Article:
Hallo, Hallo Kay,

    I saw your name on your About page – I try to address the bloggers I’m visiting but on your short bio I didn’t see it listed. I wanted to let you know I’m one of the bloggers finally getting her tail into order and actively participating this year in the HistFic Reading Chall via Passages to the Past! 🙂 I’ve been tracking my readerly progress these past years, but never had the proper chance to visit/interact with the bloggers who take part in it. I noticed we’re also keen on Classical Lit and are both members of tCC! How lovely! In that regard, I’m practically the worst classical reader in the club due to my inability to get into the Classics since I first sorted out what I wanted to read! At least I have nearly a year to redeem myself,.. before I renew my List!

    This title spoke to me in the linky tonight because it’s a title I’ve been curious about reading – when I first read there was a secret which turnt into a lie and thus affected lives, the first thing I thought about was my first viewing of .. oh dear my .. what was the name of that film? It’s the one where the grandmother says she say something wicked in the the shed or barn or something other? Oy. Wells, for whichever reason, I made a note read both novels and then, re-watch the first film I had originally seen whilst settling into seeing Atonement for the first time thereafter.

    I’ve had the unlucky luck of finding Classical or Contemporary novels made into films w/o first realising the back-history of the stories and thus feeling as if I saw the film too soon w/o first reading the stories! *le sigh* This is why I try to make better notes about which film is based on which novel – in this case, I knew the title ahead of it’s film debut so that made it slightly easier!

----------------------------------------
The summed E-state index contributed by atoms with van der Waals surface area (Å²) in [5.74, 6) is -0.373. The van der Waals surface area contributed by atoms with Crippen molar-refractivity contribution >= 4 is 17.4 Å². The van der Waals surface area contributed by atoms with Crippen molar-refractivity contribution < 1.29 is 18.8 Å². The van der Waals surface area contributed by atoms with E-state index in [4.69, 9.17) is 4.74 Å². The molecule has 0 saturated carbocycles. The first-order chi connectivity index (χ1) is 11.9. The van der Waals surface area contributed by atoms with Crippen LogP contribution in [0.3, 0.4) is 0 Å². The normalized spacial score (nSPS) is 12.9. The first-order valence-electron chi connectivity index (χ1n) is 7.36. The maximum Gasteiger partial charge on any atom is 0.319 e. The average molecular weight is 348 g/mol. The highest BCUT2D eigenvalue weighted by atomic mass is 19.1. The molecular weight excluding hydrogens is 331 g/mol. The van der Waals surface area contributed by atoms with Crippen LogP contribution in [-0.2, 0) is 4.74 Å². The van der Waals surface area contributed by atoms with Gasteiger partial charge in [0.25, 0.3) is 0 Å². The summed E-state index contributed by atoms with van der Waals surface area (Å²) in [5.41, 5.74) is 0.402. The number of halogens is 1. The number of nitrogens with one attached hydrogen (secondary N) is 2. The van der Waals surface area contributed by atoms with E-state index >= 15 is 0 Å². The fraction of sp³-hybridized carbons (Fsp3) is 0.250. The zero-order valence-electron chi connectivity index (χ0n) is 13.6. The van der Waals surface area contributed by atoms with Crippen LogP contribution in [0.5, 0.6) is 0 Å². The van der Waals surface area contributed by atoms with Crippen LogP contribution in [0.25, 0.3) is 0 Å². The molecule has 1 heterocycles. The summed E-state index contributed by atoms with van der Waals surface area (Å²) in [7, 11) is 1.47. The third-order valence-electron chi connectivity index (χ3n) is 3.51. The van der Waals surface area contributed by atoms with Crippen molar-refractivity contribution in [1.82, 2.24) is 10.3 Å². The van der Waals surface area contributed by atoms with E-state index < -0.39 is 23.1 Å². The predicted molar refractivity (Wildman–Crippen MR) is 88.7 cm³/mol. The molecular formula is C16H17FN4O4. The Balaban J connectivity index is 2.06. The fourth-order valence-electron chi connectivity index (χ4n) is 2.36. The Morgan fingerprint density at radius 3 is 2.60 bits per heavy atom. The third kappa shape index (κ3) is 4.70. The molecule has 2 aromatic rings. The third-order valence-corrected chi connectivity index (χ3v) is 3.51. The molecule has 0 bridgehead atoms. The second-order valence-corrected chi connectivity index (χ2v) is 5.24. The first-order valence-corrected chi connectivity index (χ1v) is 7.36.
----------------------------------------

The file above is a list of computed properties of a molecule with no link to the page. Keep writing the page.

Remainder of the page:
Thanks for giving a short insight into Briony – I nearly could have read a bit more of your thoughts as it sounds like she truly touched your heart – not just for her self-growth as the story matures but for the message she had to say in order to ‘atone’. I do love powerful dramas and this I daresay isn’t going to disappoint me! #Blessed I came across your review and blog!

    In a similar vein of interest, one of the more emotional reads I had myself recently (outside of the Seven Sisters series) was The Forgotten Girl which is based on the author’s great-grandparents. I was truly captured by how she fused the emotional keel of her great-grandmother’s perspective into the backbone of the novel itself. You truly felt the anguish as she felt it and the desolation of how hard-won her freedom in America became to achieve.

    You’ve happily left me museful,…

    • whatmeread February 22, 2018 / 11:06 am

      I think the grandmother novel you are thinking about is Cold Comfort Farm.

      • Jorie February 23, 2018 / 2:30 am

        Yes! yes! I can’t believe I had forgotten it was called Cold Comfort Farm !! Bless you!! 🙂